Fanfiction / Pokémon

Flint’s Delivery Service (Isle of Change, Chapter 11)

Rather than stand outside where it could potentially rain again, Flint suggested they move the group inside for their awkward discussion. Maybe have some snacks, if Cynthia had them around. Aaron wholeheartedly agreed and the frowning guy they’d met when they’d arrived–Flint hadn’t caught his name–volunteered to go into the kitchen and throw something together.

Lucian and Cynthia sat down in two plush off-white armchairs, while Aaron and Flint relaxed into a surprisingly squishy blue couch opposite them. A coffee table sat in between with ample foot-resting space, but Flint guessed that Cynthia wouldn’t appreciate him utilizing it.

The Champion of Sinnoh looked over the group once again, pointing to each in turn. “Three…four…who’s not…? Wait, didn’t Bertha come with you?”

“Uh…” Flint scratched behind his ear and also surveyed the group. Considering there were only five of them there, this did not take long. “Guess not.” His eyes widened. “Flames! You don’t think she’s somehow caught in the fabric of space, do you?”

“Doubtful,” Lucian said, turning a page in his book. Flint didn’t even notice he had a book. “The fabric of space doesn’t like humans lingering about in it. Spits them out as quickly as possible. My guess is she’s back in Sinnoh.”

“How do you know any of that?” Flint demanded.

Lucian held up the lavender hardback he was cradling so that Flint could read the title: A Novice’s Guide to Instantaneous Travel. “Grabbed it off the shelf when that strange portal appeared in front of us,” he explained. “Seemed helpful.”

Flint groaned. Once, just once, he wished Lucian would put the books down and just follow his gut. Flint did that all the time, and he’d been pretty successful in life so far. Got in trouble for accidental arson here and there, but nothing he couldn’t smooth over with time.

“Got some cheese and crackers,” said Frowning Guy as he re-emerged from the kitchen.

“Thank you, Ingo,” Cynthia said, taking the plate. So that was his name. Ingo. Flint could totally remember that.

The plate was passed around, and Ingo took a seat on a stool in the corner of the room. “Cynthia mentioned your friend Bertha is a ground-type trainer? Maybe that’s why the portal left her behind?” he mused.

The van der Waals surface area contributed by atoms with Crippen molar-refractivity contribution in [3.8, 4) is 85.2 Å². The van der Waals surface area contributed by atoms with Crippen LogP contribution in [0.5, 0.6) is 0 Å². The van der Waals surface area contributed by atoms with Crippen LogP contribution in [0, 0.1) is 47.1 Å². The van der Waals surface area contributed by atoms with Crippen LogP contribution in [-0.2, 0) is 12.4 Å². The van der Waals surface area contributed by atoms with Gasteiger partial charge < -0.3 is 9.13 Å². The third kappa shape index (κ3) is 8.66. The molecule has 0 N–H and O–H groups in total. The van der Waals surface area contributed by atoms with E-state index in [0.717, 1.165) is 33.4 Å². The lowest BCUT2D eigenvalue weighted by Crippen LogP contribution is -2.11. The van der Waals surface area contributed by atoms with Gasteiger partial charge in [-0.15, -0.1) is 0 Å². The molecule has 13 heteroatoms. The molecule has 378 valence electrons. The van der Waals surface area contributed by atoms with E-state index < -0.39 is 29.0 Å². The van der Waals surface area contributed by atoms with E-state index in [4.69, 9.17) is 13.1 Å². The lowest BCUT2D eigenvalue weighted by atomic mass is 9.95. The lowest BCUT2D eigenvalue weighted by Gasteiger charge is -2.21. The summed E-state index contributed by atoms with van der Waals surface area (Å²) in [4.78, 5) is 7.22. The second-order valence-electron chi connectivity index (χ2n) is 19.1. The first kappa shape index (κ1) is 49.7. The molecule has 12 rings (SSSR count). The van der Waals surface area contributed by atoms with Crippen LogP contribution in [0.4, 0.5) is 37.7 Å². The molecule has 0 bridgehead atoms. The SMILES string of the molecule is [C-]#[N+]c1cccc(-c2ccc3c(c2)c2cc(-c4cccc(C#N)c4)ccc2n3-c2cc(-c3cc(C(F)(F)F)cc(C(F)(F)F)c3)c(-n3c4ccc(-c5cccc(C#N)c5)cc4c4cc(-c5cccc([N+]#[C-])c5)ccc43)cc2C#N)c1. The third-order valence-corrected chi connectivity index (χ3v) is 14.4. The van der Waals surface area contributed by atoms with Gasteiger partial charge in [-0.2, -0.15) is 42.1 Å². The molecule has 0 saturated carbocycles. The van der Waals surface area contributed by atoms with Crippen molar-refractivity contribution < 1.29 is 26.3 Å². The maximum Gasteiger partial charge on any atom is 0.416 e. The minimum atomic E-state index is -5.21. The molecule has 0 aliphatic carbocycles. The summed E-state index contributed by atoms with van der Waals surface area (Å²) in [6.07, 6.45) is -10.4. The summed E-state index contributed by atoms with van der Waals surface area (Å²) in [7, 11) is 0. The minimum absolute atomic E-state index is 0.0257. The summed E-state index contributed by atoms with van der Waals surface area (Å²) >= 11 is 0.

“Why would it matter?” Aaron asked.

Ingo nodded to Cynthia, who simply said, “It shouldn’t, but seems the Pokémon that brings everyone here doesn’t like ground types. Which is a real shame.” She took out her Poké Ball and released Garchomp into the room. It nuzzled against her hand and sniffed at the plate of snacks on her lap. Cynthia smiled warmly and sat the plate on the coffee table for Garchomp to munch on. Flint was never the subtle or observant type, but he couldn’t help notice how sluggish Garchomp seemed to be moving. Or how the usual fiery glint in its eye looked duller now.

“Cynthia, is your Garchomp feeling okay?” Flint asked.

She glared at him. “She’s tired, but I’m sure she’ll be fine,” she said, in that sharp voice she used when she had everyone in the room convinced of something except herself. Flint sunk back into the couch and munched on some crackers. Maybe Cynthia wouldn’t admit it, but he had the sense they’d arrived right when she might need them most.


After Cynthia explained the basics of Pasio living to her newly arrived colleagues, the tension in the room eased up somewhat. Lucian continued his book, while Flint went outside to run through some training exercises with his Infernape. Aaron remained in the living room where he regaled Ingo with bug-type Pokémon factoids. It was a topic Ingo had not asked about nor voiced any interest in. And yet, he listened to Aaron with apt attention, like an older brother with a wellspring of patience for his young sibling. Lucian found it rather sweet. It inadvertently encouraged Aaron’s focus-breaking chatter, but all-in-all, it was very sweet.

As for Lucian, he had his own objectives. If they were going to be on this island for the foreseeable future, thereby giving him no obligations to battle up-and-coming trainers from Sinnoh… well, that was quite a bit of reading time. He had better locate not only a bookshop but also a larger space to practice his hobby than a cramped living room. He excused himself and headed down the road towards town, only to be joined by Flint right before Cynthia’s abode left his view. Apparently, her tiny yard–fifteen square feet of grass, marked off by a translucent blue fence–did not make for sufficient training grounds.

The two friends walked for nearly an hour, chatting and perusing the shops around town, before Flint finally asked, “So…is there someplace specific you’re trying to find here?”

Lucian marveled at how he hadn’t posed this question much earlier on the road. Then again, he marveled at many things his fellow Elite Four members did. “A bookstore or library would be ideal. But I’d also love to find a coffee shop or bakery where I might enjoy some light refreshment with my latest book.”

“Ugh!” Flint threw his hands up. “Seriously? You didn’t tell me we were coming into town to read.”

“I didn’t think it necessary. What else do you ever see me doing with my time?”

Flint shrugged at that and offered a compromise–no bookshops today, but he was okay with finding a good reading spot if it came with some sweet snacks. Lucian agreed.

Most of the local coffee shops were grab-and-go locations with little or no sitting space inside. Some of the grocery stores had bakeries inside them, but again, there was no seating involved. At last, Flint managed to find a quaint restaurant, run by a renowned chef and fellow Elite Four member from Kalos. The inside had dozens of round little tables, many seated by the windows, and very few were equipped for a party larger than four. The decor was all pinks and pastels for Palentine’s Day, and a smaller menu of coffee and sweets was displayed alongside the larger lunch and dinner offerings. Lucian had to hand it to Flint, this place might just be perfect. He found a table by the centermost window and ordered his favorite drink–a simple Unovacano–with a slice of cheesecake for each of them. He even prepaid the bill as a thank you.